Paul Massaro, UMD SPP Class of 2015, is a policy advisor at the U.S. Commission on Security and Cooperation in Europe, commonly known as the U.S. Helsinki Commission, which he joined in 2013.
The Helsinki Commission has a long and honorable history of action on behalf of human rights in Europe and Central Asia. It arose in response to the mid-70s Helsinki Final Act, which established the Conference on Security and Cooperation in Europe. This process would eventually evolve into the multilateral Organization for Security and Cooperation in Europe (OSCE) of today. The Act’s “Basket I” enhanced security and stability in the region. “Basket II” paved the way for economic, science and environmental cooperation, and the much-overlooked (initially) “Basket III” created openings for the West to press the USSR and Warsaw Pact governments to improve their human rights practices.
In recent months, the Commission has been in the headlines as Russia’s prosecutor general, Yury Chaika, requested interrogation of American officials, including Massaro’s direct boss.
The U.S. Helsinki Commission is an unusual joint Congress-Executive Branch entity, although its leadership is drawn solely from Congress. The Commission has played an unheralded but significant role in marshalling the support of the United States for important security and human rights concerns. The scope has increased with the times, including a wider array of issues such as combating kleptocracy. Massaro says it is important to note that the Commission has a record of holding both allies’ and adversaries’ feet to the fire, demanding concrete accomplishments, and fundamentally influencing U.S. policy with respect to foreign relations.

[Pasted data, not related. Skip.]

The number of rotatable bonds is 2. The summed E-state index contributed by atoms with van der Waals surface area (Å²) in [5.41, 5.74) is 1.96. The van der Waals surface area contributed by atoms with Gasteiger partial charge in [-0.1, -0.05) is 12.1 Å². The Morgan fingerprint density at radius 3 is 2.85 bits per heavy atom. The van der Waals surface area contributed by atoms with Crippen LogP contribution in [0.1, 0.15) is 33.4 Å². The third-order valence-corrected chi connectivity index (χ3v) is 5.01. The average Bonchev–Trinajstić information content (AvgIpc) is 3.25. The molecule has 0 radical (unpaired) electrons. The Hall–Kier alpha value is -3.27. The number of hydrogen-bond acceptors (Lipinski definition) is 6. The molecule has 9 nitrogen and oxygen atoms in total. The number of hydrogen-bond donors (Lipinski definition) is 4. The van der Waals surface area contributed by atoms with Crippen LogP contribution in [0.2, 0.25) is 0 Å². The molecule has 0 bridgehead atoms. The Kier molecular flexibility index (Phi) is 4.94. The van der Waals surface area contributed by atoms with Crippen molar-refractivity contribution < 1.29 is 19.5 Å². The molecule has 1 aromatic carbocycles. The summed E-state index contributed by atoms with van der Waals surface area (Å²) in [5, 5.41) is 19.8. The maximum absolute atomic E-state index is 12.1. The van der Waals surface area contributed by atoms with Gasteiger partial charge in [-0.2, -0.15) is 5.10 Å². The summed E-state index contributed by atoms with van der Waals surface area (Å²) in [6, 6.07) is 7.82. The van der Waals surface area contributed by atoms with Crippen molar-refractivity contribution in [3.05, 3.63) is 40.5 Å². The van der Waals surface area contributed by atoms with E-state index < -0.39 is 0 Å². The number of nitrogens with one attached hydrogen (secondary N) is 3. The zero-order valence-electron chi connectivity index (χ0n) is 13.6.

Massaro currently serves as the policy advisor responsible for OSCE “second dimension” issues, or economic and environmental policy. His portfolio includes topics such as anti-corruption, sanctions, finance, trade, Arctic issues, and energy security. He is also responsible for Mongolia and the OSCE Asian Partners for Cooperation (Japan, Korea, Thailand, Australia, and Afghanistan).
His work focuses on countering globalized corruption, specifically transnational authoritarian and criminal networks. He looks for policy solutions, convenes events including hearings, and develops financial and legal frameworks more resistant to authoritarian influence. He also advises Commissioners and liaises with the Executive Branch on relevant legislation. One example of his daily work is legislation like H.R. 6067, the Rodchenkov Anti-Doping Act of 2018, which aims to establish criminal penalties and civil remedies for doping fraud violations at major international competitions.